Several colleagues have told me this bizarre rumour that I hope is unfounded. Contract archaeologists at two sites on Öland and in Småland have found more Medieval coins than their conservation budget can cover. So they have to prioritise which coins to conserve. So far so good, and congrats on the lovely finds.
According to this rumour, someone in an official position is demanding that they throw away the coins they choose not to conserve. Because there is no place in this person's administrative framework for unconserved finds from a contract excavation.
Is this true!? Who is this person?
If this is true, then it beats my heretofore favourite example of administrative stupidity in archaeology, from the 1990s highway project in Möre. There were two little hills in the way of land development. Evaluation identified a poorly preserved Mesolithic settlement on Hill A and Bronze Age fossil fields on Hill B. "Scientific agendas" were drawn up accordingly for each site. During full excavations, a much better-preserved Mesolithic settlement was discovered under the fossil fields. But since the scientific agenda for Hill B was about Bronze Age fossil fields, nobody was allowed to dig the Mesolithic remains there.
I'll update this entry as information reaches me.
Since there is a market for such coins, after you have sufficient examples of a coin at hand, why not sell the rest to private collectors, and help to finance the research? Once the museums have their specimens the private collector will likley ensure that the rest are properly cared for (if worth enough)
Why not? Because these early coins aren't standardised the way modern ones are. All are unique and thus represent an important information potential.
Rule number one in the Swedish archaeological bureaucracy ; If it sounds really stupid - then it's probably true
A more fundamental question is how much of this does society choose to buy versus other goods. The idea of conserving all leads to an ever expanding group of folks studying the issue, which IMHO is unsustainable. Just like more telescopes being build lead to more degrees in astronomy and a desire for more research posts in astronomy.
This is the fundamental problem IMHO with the research enterprise every research professor has far to many grad students in a career, ideally only 2 or 3 for a career.
No, there is no mechanism that leads from more finds in museum stores to more archaeology PhDs. That said, we do have a global glut of people like me. But it's down to other causes.
I'm going to ask a really stupid question. Probably a few.
Do museums not have somewhere that they can store unconserved finds, pending some future magical day when some money might become available to conserve them? Or do magical days just never happen? Or is storing unconserved finds not a good thing to do? If colleagues literally have to throw away unconserved finds, where are they supposed to throw them? My presumption is that maybe they would not do that, they would hold onto them in the hope that sometime they might be able to have them conserved - or would that be illegal, or bad or something?
Are there amateur conservators who like to dabble? Like, some Chemistry major or someone who might have relevant skills.
Museums try to avoid keeping unconserved objects. In Swedish contract archaeology, this has long been seen to through the principle that museums won't accept unconserved finds. But it's a huge difference in the decomposition rate of a piece of wet woolen fabric and a silver coin, even if both are from 1250.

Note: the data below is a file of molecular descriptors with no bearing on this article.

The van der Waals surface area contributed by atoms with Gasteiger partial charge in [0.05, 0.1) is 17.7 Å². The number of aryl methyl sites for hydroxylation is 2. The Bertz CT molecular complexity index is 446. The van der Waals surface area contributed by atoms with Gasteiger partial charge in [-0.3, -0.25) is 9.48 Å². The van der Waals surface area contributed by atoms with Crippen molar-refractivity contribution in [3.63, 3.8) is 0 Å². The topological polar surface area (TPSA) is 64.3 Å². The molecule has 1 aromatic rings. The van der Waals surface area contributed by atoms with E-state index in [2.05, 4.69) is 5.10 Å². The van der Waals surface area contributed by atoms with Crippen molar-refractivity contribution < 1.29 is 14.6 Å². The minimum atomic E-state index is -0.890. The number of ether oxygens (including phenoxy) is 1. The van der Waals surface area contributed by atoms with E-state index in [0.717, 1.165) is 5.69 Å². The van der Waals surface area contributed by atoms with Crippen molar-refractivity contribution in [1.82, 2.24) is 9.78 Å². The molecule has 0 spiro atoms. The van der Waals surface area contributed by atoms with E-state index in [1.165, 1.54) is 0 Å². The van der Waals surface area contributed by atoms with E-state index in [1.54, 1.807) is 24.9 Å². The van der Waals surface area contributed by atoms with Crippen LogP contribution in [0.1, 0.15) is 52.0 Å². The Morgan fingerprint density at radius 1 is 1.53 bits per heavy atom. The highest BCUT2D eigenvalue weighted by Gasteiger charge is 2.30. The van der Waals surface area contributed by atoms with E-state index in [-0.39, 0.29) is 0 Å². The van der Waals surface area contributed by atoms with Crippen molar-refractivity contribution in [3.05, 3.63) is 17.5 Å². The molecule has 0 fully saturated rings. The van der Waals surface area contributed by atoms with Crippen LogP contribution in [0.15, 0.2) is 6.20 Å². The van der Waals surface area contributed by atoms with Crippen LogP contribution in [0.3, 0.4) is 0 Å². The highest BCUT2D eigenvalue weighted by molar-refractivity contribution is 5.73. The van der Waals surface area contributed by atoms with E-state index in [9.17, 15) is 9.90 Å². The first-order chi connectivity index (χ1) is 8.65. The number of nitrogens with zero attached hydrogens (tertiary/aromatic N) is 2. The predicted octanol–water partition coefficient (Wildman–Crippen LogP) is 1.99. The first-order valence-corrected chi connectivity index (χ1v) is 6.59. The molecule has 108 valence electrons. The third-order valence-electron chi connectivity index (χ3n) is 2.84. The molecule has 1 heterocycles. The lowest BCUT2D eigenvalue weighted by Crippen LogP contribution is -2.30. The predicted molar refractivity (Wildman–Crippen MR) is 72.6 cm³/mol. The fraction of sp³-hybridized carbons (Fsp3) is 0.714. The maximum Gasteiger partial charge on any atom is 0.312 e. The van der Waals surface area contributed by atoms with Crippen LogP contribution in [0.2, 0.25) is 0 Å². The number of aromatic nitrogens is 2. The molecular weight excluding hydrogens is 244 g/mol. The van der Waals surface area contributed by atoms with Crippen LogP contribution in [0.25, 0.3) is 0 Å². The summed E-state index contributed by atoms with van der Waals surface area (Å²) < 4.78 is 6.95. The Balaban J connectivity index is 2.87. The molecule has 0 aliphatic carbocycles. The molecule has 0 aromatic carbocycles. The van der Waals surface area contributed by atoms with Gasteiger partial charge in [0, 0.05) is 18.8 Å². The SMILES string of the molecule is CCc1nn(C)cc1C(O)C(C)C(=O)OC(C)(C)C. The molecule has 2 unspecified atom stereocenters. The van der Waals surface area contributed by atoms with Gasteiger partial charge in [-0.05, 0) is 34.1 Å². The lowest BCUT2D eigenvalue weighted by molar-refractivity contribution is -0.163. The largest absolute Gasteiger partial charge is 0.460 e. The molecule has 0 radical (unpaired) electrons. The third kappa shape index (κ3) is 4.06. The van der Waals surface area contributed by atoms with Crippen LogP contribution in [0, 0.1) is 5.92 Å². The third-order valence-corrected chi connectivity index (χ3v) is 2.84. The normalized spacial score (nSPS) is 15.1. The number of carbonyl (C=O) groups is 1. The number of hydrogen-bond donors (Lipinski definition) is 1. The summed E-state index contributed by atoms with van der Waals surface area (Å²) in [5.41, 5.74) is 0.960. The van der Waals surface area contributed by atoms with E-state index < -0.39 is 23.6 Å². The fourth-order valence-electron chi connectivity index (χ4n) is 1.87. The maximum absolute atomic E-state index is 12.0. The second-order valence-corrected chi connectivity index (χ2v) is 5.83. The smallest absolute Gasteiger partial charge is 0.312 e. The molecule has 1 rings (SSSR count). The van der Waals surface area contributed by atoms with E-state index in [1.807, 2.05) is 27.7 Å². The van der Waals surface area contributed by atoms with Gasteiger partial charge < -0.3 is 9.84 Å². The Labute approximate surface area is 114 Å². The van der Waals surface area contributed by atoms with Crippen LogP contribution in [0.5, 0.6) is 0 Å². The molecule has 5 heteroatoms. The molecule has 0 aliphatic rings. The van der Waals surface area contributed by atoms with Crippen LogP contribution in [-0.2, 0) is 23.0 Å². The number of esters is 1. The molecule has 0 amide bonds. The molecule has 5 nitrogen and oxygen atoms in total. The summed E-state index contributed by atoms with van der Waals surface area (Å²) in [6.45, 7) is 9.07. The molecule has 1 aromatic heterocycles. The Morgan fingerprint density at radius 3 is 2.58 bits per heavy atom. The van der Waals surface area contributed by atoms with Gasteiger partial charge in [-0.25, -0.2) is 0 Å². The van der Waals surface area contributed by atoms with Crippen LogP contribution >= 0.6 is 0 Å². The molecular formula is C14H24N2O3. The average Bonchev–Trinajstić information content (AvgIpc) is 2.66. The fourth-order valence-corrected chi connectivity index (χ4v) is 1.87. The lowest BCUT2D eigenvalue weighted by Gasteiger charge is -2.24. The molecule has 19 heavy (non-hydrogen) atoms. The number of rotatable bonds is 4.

I don't know what the protocol is when contract archaeology units throw away e.g. Early Modern carpentry nails and Early Iron Age wall daub.
I just had the random thought that if they threw away some mediaeval coins into a ploughed field somewhere, and then some archaeologist with a metal detecting licence finds them again, it could be really confusing and unhelpful wrt provenance.
Not to mention the tragic waste, of course. Actually, I can't imagine anyone actually throwing away a silver coin. I would need some convincing that anyone actually does that.
I don't really understand the logic of discouraging metal detectors because they don't want night hawks out there finding and squirrelling away potentially valuable finds, but then telling archaeologists to chuck away mediaeval coins because there is not enough money to conserve them. But then, maybe I'm not meant to understand the logic. Or because there isn't any.
It's odd - I always have this image, and always have had this image, ever since I got to know my first Swedish person (who was of no great status in terms of education - he was a whaler, in the days when Western Australia still had a whaling industry, but he was the most logical and rational of people), of Sweden being a progressive and exactingly logical, rational country. This seems so out of character. I'm confused.
Roman coins are common finds in Scandinavia, but when very rarely we find Greek ones from before AD 1 it's usually in or near towns where Early Modern scholars may have collected and lost them.
"I always have this image, and always have had this image, ever since I got to know my first Swedish person (who was of no great status in terms of education – he was a whaler, in the days when Western Australia still had a whaling industry, but he was the most logical and rational of people), of Sweden being a progressive and exactingly logical, rational country"
It used to be. The "change" in Sweden is well documented in the truly excellent book Fishing in Utopia. Read it.